The Giant Plant (continued . . .)

Tax Toru made good his escape from the Lokan stronghold with projectiles screaming about his bent head. I am riding from one certain death to another—but it must be done ! In the early hours of the morning, he reached Trigan City and gained admission to the Imperial Palace. This unkempt wretch demands to speak with you, Imperial Majesty ! Who are you— what do you want ? Tax Toru tensed himself. He knew that the fate of an escaped convict was to be slain on sight. I am Tax Toru—formerly commander of your Imperial Majesty's guard ! That traitor ! Cut him down ! Leave him ! Why have you risked your life to come here ? I know the secret of the rallus, and I wish to save the city ! He told all. By all the stars ! The ibis plant —the one I treated with my special compound—must have scattered its seeds on the wind ! Yes ! There is a peasant's son who grew to the size of a man in the space of a few lunar months. And it was from the child's father that the Lokans learned the weakness of all who eat the ibis seeds . . . . . . They have a mad craving for water ! Of course ! The swiftly- multiplying body-cells would require vast quantities of liquid. This gives us a weapon to destroy the rallus ! The rallu horde had retired underground. In the hours before dawn, guards set to work in the silent city. Every drop of water in the city must be poured away or made undrinkable !
Glutinous black oil was poured on to the palace lake. By dawn, they will have only one place to drink . . . The river ! As the twin suns of Elekton rose above the horizon, the rallus came out and sniffed the air for water. They scoured the city in vain. When the suns were high in the sky, the thirst-crazed horde streamed out of the great gates. They are heading for the river ! Nothing on Elekton could stop them now ! The river Trigan flowed deep and fast. The tumbling mass swept towards it. Trigo and his companions watched from the ramparts. It was soon over. Every last one . . . Drowned by their unquenchable craving. Suddenly . . . By all the demons of Daveli ! We have overcome the plague—and here come the rebels ! They came across the plain. Rebels from all over the crumbling Empire—come to feast like birds of prey upon the prostrate city !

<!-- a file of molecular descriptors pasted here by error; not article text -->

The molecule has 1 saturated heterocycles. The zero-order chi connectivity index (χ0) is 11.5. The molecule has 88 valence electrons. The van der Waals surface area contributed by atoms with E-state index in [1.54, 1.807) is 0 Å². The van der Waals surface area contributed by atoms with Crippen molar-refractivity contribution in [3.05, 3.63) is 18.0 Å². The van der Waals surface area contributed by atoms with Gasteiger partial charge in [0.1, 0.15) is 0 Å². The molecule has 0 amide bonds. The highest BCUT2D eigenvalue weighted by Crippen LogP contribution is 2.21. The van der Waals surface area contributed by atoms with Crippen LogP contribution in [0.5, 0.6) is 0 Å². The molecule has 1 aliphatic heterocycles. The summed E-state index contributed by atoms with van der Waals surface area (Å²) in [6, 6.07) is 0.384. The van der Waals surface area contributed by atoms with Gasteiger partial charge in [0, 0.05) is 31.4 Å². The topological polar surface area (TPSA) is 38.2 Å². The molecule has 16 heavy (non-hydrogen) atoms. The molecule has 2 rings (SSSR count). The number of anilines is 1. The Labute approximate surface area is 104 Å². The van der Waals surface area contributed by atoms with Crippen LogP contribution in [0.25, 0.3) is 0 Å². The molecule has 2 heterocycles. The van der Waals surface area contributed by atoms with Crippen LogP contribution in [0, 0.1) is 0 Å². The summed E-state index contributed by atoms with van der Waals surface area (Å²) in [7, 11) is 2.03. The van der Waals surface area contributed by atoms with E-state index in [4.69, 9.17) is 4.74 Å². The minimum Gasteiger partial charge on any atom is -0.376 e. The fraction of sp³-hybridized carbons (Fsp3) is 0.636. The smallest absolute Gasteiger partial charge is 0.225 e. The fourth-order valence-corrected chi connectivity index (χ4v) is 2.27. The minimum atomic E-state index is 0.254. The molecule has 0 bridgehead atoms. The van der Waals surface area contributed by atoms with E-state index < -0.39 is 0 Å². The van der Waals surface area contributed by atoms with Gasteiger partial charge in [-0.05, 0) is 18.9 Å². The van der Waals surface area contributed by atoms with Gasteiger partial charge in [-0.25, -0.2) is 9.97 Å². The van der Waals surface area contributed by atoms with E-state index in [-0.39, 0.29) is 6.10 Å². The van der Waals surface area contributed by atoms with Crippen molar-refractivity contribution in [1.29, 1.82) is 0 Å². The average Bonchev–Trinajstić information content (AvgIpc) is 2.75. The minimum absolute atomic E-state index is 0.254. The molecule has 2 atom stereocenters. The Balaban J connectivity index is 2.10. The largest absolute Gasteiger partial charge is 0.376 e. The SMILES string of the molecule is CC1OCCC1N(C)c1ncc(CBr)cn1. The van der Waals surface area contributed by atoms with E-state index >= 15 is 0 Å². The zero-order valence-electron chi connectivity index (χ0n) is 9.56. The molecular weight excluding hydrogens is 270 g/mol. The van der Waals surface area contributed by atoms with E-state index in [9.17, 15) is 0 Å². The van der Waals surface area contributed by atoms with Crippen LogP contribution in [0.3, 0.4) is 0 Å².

This installment was originally published in Look and Learn issue no. 479 on 20 March 1971.


The Thing from the Sea (continued . . .)

As Sorra raised her hands to strike—Janno entered. Uncle ! We've returned— and all's well ! Nephew ! Sorra switched her aim to Janno ! You shall be the first to perish ! The three Trigans threw themselves aside as the searing green flame tore past. It struck the prisoner—Ura Zircon, Lord of the Planet Thalla ! Uuuuuh . . . Father ! Father and daughter ? I don't understand . . . She's a Thallan— and was infiltrated into the palace to kill you. Janno told his uncle about the Thallans' search for a new planet. What's this strange power she has ? It's some kind of electro-magnetic force they can aim from the fingertips—they all have it, which is why we tied Ura Zircon's hands behind him. And then—Ura Zircon opened his eyes. Oh, Father . . . It is fortunate that the force which would have killed a Trigan was only sufficient to stun me. There was no fight left in the Lord of Thalla. I have failed. My people are at your mercy—what are you going to do with us ? That is for the Imperial Council to decide.
That same day, the council of the Empire met to decide the fate of the Thallans. Trigo listened to their views. These monsters should be destroyed ! No—send them back where they came from ! Kill them, I say ! And then . . . I say NO ! There will be no more killing. The Trigan Empire has absorbed many peoples within its boundaries—why not the Thallans ? So it was that the Thallan survivors were brought before the Emperor. You will be given a vast area on the bed of the Great Ocean. Develop it —build your cities— raise your crops—and live in peace. Thank you, Imperial Majesty ! Later, Trigo spoke with Ura Zircon. Tell me—why did you choose Elekton for conquest ? It was the most suitable for our needs. We made many exploratory journeys to other planets . . . Ura continued . . . “including Earth. No doubt we alarmed them . . .” I wonder if the people of that planet could have defeated you —as we did !

This installment was originally published in Look and Learn issue no. 473 on 6 February 1971.